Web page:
Shirt! Bet you want one. Oh yes, I am the queen of exquisite taste, and refinement nonpareil. My santas go upside-down, rightside-up and side-to-side.

    What the pik doesn’t show are the rather splendid, wing-like fold-back cuffs.

    My recent habit of swapping a butterless banana butty breakfast for brownies and bikkies means I can’t comfortably button the shirt over The Ladies this year without Unseemly Gape. So swapped Gape for Gap (sorry rocketeer, but needs must when the devil wears pink pyjamas) and am wearing it half-buttoned over one of their ever-so-handy stretchy tops.

    So that’s today’s glamorous, fairytale future. For now it’s shirt off, jumper on, and let’s get scrubbing that loo, then finish off a piece about John Cleese’s lunar nodes.

    Which are not as painful as they sound.

    Thursday, December 02, 2004


    The eyes are poisonous, you know.


    It's a clear, brittle glorious December day and this fills me with glee.

    So much so, this stinky semi-pagan dragged the vicar's email address up from the depths of google and sent him a big thumbs up.

    Wednesday, December 01, 2004



    It was a triumph. The Brownies were top and I am very, very proud of them indeed. Indeed. What a wonderful group of kids, and how heartening to know they are will-be grownups. Even Dame 4, who was scared to terrified tears and quite unable to go on, was smothered in cuddles, they covered the muddles (hey, a poem) with trouping professionalism, much backstage stage-whispering and an inside-out six-legged cow suit that showed to all just how the two udders were stapled to the Ikea bedspread.

    Much money was raised for hospice and children’s prosthetic limb charity thingy. Many balloons were stomped, and Zig was so knackered his head stabbed as we left the school hall and he was asleep by the time his chair reached our doorstep.

    Brownies aside, our Molster is getting her first dose of unpleasant girl dynamics, by which I mean unpleasant dynamics with a girl, not dynamics with an unpleasant girl. A new girl started in her class in September. She seemed rather reserved, so Mol (as was almost every girl in her class, you can bet) was given the Make Friends With The New Girl talk over potato waffles and beans. She looked up at me with a Well, duh expression – friendly is our Mol.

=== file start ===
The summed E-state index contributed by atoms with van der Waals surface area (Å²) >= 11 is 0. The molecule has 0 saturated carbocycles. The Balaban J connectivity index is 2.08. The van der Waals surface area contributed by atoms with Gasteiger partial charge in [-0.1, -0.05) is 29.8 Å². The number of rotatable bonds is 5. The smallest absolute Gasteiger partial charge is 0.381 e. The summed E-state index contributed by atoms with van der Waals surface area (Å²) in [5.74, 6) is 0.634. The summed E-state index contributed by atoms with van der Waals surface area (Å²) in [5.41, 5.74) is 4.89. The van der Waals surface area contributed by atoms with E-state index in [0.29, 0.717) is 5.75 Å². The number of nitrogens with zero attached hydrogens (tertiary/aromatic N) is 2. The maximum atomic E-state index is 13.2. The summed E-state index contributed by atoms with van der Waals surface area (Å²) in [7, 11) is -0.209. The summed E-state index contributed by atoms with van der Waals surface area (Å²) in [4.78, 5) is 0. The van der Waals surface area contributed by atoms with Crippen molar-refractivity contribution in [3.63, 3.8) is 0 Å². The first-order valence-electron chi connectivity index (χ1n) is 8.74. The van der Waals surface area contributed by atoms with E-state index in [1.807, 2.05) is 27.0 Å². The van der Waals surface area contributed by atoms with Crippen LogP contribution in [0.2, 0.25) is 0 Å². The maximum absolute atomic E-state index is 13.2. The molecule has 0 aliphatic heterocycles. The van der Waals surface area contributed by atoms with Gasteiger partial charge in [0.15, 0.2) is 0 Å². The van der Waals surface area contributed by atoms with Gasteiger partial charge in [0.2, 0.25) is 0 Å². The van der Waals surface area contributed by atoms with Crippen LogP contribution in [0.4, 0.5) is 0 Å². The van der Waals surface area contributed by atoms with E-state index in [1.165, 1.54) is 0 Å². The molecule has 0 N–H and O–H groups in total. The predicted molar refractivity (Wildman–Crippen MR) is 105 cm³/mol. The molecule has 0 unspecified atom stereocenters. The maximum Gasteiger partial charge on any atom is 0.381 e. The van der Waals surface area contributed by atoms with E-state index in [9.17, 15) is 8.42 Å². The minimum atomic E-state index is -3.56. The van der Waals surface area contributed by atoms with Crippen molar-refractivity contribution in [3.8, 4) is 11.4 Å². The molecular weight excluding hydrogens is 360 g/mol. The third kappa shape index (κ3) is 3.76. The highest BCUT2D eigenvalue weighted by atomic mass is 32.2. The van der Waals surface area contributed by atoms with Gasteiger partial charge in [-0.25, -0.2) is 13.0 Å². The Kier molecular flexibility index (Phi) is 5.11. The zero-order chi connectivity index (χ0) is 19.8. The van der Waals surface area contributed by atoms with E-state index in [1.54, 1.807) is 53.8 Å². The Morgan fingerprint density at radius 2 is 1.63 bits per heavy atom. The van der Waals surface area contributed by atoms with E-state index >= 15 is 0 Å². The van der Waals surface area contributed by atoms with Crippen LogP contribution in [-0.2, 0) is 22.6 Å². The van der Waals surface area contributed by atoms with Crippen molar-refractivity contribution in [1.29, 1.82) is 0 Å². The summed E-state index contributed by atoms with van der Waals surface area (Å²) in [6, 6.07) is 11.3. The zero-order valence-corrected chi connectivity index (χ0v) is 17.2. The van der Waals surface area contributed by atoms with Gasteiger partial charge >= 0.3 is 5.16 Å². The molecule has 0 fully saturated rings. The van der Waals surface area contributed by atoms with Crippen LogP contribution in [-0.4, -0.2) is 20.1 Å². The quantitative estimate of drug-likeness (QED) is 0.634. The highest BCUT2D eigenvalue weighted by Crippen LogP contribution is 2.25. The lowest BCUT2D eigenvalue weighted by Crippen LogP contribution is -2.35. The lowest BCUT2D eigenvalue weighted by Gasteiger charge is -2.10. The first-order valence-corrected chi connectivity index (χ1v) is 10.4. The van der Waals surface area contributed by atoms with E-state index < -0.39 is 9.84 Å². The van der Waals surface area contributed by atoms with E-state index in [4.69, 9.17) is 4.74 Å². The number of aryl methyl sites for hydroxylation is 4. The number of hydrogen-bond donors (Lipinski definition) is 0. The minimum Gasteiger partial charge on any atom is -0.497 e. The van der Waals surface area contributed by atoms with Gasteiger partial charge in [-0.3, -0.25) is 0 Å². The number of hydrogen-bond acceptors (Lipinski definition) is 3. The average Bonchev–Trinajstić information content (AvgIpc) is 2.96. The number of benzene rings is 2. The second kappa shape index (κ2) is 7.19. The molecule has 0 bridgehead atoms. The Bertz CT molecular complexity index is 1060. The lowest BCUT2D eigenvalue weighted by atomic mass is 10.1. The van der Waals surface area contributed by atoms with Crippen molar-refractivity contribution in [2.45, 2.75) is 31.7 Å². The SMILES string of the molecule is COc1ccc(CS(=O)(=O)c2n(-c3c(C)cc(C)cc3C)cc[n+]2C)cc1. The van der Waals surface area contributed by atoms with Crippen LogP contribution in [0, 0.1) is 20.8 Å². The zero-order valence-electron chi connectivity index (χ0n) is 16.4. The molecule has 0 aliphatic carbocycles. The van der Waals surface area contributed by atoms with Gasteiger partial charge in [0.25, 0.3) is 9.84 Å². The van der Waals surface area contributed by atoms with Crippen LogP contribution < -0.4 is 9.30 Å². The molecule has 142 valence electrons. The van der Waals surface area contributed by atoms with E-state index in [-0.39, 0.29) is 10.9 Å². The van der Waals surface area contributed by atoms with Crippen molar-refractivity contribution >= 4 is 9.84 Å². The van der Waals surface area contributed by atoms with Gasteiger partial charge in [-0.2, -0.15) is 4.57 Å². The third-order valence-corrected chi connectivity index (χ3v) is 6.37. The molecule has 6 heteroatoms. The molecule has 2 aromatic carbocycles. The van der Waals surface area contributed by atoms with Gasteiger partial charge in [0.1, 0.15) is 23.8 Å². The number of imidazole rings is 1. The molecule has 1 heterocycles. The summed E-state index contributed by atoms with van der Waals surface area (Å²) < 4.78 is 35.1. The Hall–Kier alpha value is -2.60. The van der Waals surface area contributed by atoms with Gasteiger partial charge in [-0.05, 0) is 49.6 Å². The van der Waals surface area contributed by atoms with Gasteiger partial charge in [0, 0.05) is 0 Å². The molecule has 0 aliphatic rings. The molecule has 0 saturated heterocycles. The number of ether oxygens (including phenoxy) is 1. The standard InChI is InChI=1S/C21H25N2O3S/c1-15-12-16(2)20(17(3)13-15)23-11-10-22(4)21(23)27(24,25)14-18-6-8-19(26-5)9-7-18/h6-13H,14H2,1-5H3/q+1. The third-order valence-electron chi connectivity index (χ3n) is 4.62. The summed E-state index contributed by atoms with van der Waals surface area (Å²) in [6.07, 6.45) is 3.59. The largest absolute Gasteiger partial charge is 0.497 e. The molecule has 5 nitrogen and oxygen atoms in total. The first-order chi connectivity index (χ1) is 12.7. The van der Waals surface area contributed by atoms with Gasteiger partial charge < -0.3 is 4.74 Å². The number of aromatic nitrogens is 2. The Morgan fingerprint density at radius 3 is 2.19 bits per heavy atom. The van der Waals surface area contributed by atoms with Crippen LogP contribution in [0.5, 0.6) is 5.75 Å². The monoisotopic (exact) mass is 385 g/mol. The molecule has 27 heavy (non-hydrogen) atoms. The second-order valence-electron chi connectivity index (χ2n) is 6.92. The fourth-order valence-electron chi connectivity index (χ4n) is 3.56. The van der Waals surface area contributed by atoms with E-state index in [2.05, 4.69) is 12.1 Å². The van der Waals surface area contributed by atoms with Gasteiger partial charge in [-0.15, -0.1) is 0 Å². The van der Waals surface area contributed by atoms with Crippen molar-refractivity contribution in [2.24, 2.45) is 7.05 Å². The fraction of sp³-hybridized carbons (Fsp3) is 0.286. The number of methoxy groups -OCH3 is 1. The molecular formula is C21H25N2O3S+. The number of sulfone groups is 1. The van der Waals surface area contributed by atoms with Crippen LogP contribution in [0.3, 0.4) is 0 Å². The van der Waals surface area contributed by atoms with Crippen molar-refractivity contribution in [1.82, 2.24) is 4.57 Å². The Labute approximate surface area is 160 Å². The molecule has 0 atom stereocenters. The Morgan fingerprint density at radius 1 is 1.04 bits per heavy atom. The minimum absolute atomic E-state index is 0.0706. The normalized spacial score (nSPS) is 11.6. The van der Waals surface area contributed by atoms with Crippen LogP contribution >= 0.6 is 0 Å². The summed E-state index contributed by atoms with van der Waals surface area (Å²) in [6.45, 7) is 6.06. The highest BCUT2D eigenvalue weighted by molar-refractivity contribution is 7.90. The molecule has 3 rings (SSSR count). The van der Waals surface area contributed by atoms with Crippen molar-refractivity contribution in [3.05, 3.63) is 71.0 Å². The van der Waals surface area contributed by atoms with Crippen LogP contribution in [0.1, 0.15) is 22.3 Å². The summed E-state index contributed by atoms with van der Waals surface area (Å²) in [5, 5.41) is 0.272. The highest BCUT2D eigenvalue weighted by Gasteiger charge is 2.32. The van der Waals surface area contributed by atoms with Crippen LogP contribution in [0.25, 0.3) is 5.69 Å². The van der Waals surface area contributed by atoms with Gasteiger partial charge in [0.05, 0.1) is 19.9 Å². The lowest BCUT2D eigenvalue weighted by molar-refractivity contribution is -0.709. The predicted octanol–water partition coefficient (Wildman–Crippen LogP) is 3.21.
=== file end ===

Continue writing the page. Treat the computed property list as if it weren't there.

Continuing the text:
A couple of weeks ago she told me that new girl and an old, good friend of Mol’s are Best Friends [capitals essential]. Mol grinned, happy that her old, good friend now had a special friend the way Mol has had for a couple of years in her Best Friend.

    Keep up.

    Yesterday, Molster was in tears at the end of the day. It seems New Girl wants ALL of old, good friend, pulls her away from Molster, and has even instructed her not to talk to Molster at Brownies (where New Girl has no influence as she doesn’t go). Old, good friend has a strong, forthright head on her shoulders, and doesn’t want this, but still New Girl plugs away, shooting Molster the nastiest of slidey looks

    – hint for all insecure, would-be 8-year-old old, good friend-snatchers: best to leave the nasty slidey looks until Mum’s not around. Kay?

    Poor Molster; until now she’s had a big group of friends who play together, talk together and get along. They are in parts Friends, Good Friends, Special Friends and Best Friends, but they are always, always, Friends. An open invitation to New Girl was offered - in girl-tongue (some language I never quite grasped, even when 8) to dive right in. It’s still open and offered, and I just hope she sees that to have a Friend at this school doesn’t mean they have to be taken away from other friends.

    We talked a lot about it last night. I bit my tongue, and smothered my rild, kick-her-arse side under a big pile of dirty school uniform in the bathroom hamper.

    We’ve decided, Mol and I, to try and ignore New Girl’s attempts at old, good friend snatching, and go along as normal. We think that should New Girl tell Molster again that she doesn’t like her, a good response might be Well, I like you.

    Leave the channels open, and see how it goes.

    In the meantime, here’s a random found toy shot.

    Don’t tell him, but he needs all the rest he can get before Doc Oc arrives later this month.

    Talking of the big day, thanks to Bev for reminding her notify list that today is indeed December. Do you know that sense of completion and calm you get that warns you you’ve forgotten something? I was relaxing into that this morning, a la spidey into lilac slippers, as I sipped a cuppa and caught up on email before getting the kids up.

    Leapt up (lots of ‘up’ action here, isn’t there; well, you’ve got to to get down, apparently) with an underbreath word most filters would purse their lips at, ran upstairs as quiet as pos, turned out the bedroom cupboard until I found the old Frosty advent calendar somewhere at the bottom back [note to self: cupboard contents still scattered across bed] grabbed a couple of chocolate coins hidden behind the clean sheets in the same cupboard, back downstairs – luckily the old Frosty calendar hook is still twisted into the unit – hung up Frosty, straightened Frosty, stuffed the coins in number 1, re-straightened Frosty, then back up the stairs two at a time, into the kids room with a hearty It’s the first of December – guess who’s been!.

    Four eyes open, two FROSTY!s.

    Seems last year I was wrong. You’ve still got to hide those strings.